‘The harsh reality of economic power’: what Gordon should say
The other day Blograde Dave was asking whether what Giles calls ‘institutional bias in favour of clients’ on the part of the international credit rating industry (but which I’d prefer to call rampant corruption) was symptomatic of ‘outmoded ideology’, or whether it is ‘an expression of naked class interest’.
Good question, and the answer lies in an analysis of the hegemonic power of discourse exerted by capitalism. I mean, doesn’t it always (here’s Paul Sagar moving towards a similar conclusion).
I’ll be tackling that in more detail, and suggesting ways forward. But today, as a little taster, here’s Geoff Dyer in the FT assessing why ‘China’s century’ has not arrived just yet:
‘The crisis has also given China, with its $2,000bn-plus foreign exchange reserves, a lesson in the harsh realities of economic power. Many developing countries have sensibly built up a foreign currency pile to insulate themselves from financial crises. Yet real power lies not with the country with the most reserves, but with governments that can easily borrow in their own currency. After all, who does the US borrow from? China.’
It’s not about fiscal responsibility, about living within your means, says Geoff. That’s not done the Chinese much good so far.
No, it’s about naked power.
The US has the dollar, and it’s not going to give up its position as the lead currency, whatever the longstanding Kaldorian arguments that a world ‘commodity currency’ would bring greater long term economic stability to use. It’s not going to because it doesn’t have to.
And here, for good measure, is Simon Kuper in the same FT edition, on the reality of football, not as business, but as an expression of class interest:
‘Clubs are immortal chiefly because creditors dare not pull the plug. The clubs’ brands are strong enough to cow banks and taxmen. And so clubs can incur debts without fear………….. Much of football’s debt will never be repaid. So it will be written off.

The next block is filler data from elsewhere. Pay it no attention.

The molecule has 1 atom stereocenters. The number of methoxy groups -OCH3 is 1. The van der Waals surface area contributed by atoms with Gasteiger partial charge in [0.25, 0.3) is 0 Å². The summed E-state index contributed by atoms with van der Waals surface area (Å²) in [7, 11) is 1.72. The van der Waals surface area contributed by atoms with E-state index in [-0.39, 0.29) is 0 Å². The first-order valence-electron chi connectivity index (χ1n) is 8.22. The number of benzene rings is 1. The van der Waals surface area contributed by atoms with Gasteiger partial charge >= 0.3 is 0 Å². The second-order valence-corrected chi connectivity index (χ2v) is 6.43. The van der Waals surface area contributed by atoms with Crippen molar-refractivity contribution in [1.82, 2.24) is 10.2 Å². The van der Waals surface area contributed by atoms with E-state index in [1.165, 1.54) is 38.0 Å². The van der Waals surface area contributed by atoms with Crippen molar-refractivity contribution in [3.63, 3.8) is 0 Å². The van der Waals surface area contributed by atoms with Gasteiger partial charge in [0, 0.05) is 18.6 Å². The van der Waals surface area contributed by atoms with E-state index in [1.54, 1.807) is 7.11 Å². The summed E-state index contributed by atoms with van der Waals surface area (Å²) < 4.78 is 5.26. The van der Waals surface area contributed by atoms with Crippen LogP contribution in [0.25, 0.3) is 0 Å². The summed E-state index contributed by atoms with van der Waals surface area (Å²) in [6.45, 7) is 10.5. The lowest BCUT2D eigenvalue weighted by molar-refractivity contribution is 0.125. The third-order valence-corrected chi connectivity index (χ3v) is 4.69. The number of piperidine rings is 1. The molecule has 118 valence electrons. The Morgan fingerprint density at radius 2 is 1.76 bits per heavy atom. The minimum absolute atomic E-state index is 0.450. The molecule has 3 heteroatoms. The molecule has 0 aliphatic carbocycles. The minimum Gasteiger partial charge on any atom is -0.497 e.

…..Large chunks will be nationalised. In many countries football lives off state support. The prime example is Argentina, whose government last month bailed out the clubs by “buying” football’s television rights for almost triple their previous price. In Italy and England, governments have quietly accepted that many clubs will never pay their back taxes. Even Dutch city councils bail out profligate clubs. Taxpayers are therefore funding footballers’ Porsches.’
Just like the United States’s strategy for maintaining world domination, football doesn’t need to operate within the limits of fiscal responsibility. It has institutional power, and that’s what counts.
And just like the big football clubs, in their patronising attitude to the smaller clubs (yeah, I do support Blackpool), the international credit rating industry doesn’t need to operate according to the rules it sets out for others. It has the power not to do so.
The ‘rules’ of fiscal restraint and responsibility are only for those without power. That’s why, in this new neo-neoliberal universe, where the expression of naked class interest is just a little more visible to the naked eye than it was before the smokescreen of the efficient-market hypothesis was blown away by the crisis, the dominant narrative is that of slashing public services to curb the national debt.
Because curbing the national debt by slashing public services and hiking unemployment to previously intolerable levels (see part 2 of my essay) is done at the expense of those without power, that is what those with the power will do.
That is why Osbourne can crow ‘we have won the argument on spending’.
Osbourne is correct. The argument IS won, because it is the ‘powerful’ argument. It simply doesn’t matter that, from any other perspective than that of naked class interest, it’s stupid and wrong, and that prioritising the national debt over investment is incredibly short-sighted.
That, comrades, is the harsh reality of economic power, and what we’re up against.
It would be nice to think Gordon Brown will stand up in conference this week and call out the Tories on their economic strategy, that investment IS more important than the debt as a percentage of GDP, and that Britain should be confident enough to know that it can keep on borrowing as much as it takes to make that investment happen, because the markets will not in fact refuse us further credit, and because the gilt market will stay manageable anyway as they remain an attractive investment option (see also this tentative FT ‘long term’ view). (See also Giles at Freethinking Economist on his view that ‘whatever grim future awaits Iceland holds no auguries for Britain or other advanced nations.’)
It would be nice to think that the Labour government was stronger and more confident in its cause than your average indebted football club. If that were so, I’d happily stay up late and write Gordon’s speech for him, just like last year.
Message to Gordon: my mobile’s on if you want to call. Try to avoid kids’ bedtime though, if you would.